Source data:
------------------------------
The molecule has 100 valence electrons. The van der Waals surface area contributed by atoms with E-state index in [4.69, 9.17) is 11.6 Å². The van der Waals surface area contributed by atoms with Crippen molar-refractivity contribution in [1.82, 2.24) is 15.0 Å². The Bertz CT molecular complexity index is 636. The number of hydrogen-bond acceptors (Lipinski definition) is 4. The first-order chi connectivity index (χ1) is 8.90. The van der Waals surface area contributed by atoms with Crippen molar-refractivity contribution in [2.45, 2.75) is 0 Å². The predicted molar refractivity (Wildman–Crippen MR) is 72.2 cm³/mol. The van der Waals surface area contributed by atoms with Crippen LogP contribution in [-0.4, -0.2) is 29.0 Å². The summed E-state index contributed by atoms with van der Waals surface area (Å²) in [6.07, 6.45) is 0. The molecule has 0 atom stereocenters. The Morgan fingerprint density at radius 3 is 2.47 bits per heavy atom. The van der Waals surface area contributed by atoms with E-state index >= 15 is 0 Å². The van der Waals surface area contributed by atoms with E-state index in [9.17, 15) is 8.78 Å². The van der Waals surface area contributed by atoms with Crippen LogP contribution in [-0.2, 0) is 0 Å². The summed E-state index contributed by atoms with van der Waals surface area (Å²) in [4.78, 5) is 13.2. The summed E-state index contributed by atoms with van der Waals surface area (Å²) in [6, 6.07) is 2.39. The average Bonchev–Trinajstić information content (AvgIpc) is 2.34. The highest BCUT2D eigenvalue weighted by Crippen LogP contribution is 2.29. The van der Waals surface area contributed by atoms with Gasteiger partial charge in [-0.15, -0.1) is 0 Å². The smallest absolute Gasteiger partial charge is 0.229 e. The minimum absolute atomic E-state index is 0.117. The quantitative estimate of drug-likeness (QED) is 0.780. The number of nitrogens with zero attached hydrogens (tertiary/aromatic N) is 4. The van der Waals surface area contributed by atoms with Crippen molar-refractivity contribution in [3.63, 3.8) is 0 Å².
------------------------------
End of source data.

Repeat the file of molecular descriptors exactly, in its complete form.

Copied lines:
The molecule has 100 valence electrons. The van der Waals surface area contributed by atoms with E-state index in [4.69, 9.17) is 11.6 Å². The van der Waals surface area contributed by atoms with Crippen molar-refractivity contribution in [1.82, 2.24) is 15.0 Å². The Bertz CT molecular complexity index is 636. The number of hydrogen-bond acceptors (Lipinski definition) is 4. The first-order chi connectivity index (χ1) is 8.90. The van der Waals surface area contributed by atoms with Crippen molar-refractivity contribution in [2.45, 2.75) is 0 Å². The predicted molar refractivity (Wildman–Crippen MR) is 72.2 cm³/mol. The van der Waals surface area contributed by atoms with Crippen LogP contribution in [-0.4, -0.2) is 29.0 Å². The summed E-state index contributed by atoms with van der Waals surface area (Å²) in [6.07, 6.45) is 0. The molecule has 0 atom stereocenters. The Morgan fingerprint density at radius 3 is 2.47 bits per heavy atom. The van der Waals surface area contributed by atoms with E-state index >= 15 is 0 Å². The van der Waals surface area contributed by atoms with E-state index in [9.17, 15) is 8.78 Å². The van der Waals surface area contributed by atoms with Crippen LogP contribution in [-0.2, 0) is 0 Å². The summed E-state index contributed by atoms with van der Waals surface area (Å²) in [4.78, 5) is 13.2. The summed E-state index contributed by atoms with van der Waals surface area (Å²) in [6, 6.07) is 2.39. The average Bonchev–Trinajstić information content (AvgIpc) is 2.34. The highest BCUT2D eigenvalue weighted by Crippen LogP contribution is 2.29. The van der Waals surface area contributed by atoms with Gasteiger partial charge in [-0.15, -0.1) is 0 Å². The smallest absolute Gasteiger partial charge is 0.229 e. The minimum absolute atomic E-state index is 0.117. The quantitative estimate of drug-likeness (QED) is 0.780. The number of nitrogens with zero attached hydrogens (tertiary/aromatic N) is 4. The van der Waals surface area contributed by atoms with Crippen molar-refractivity contribution in [3.63, 3.8) is 0 Å².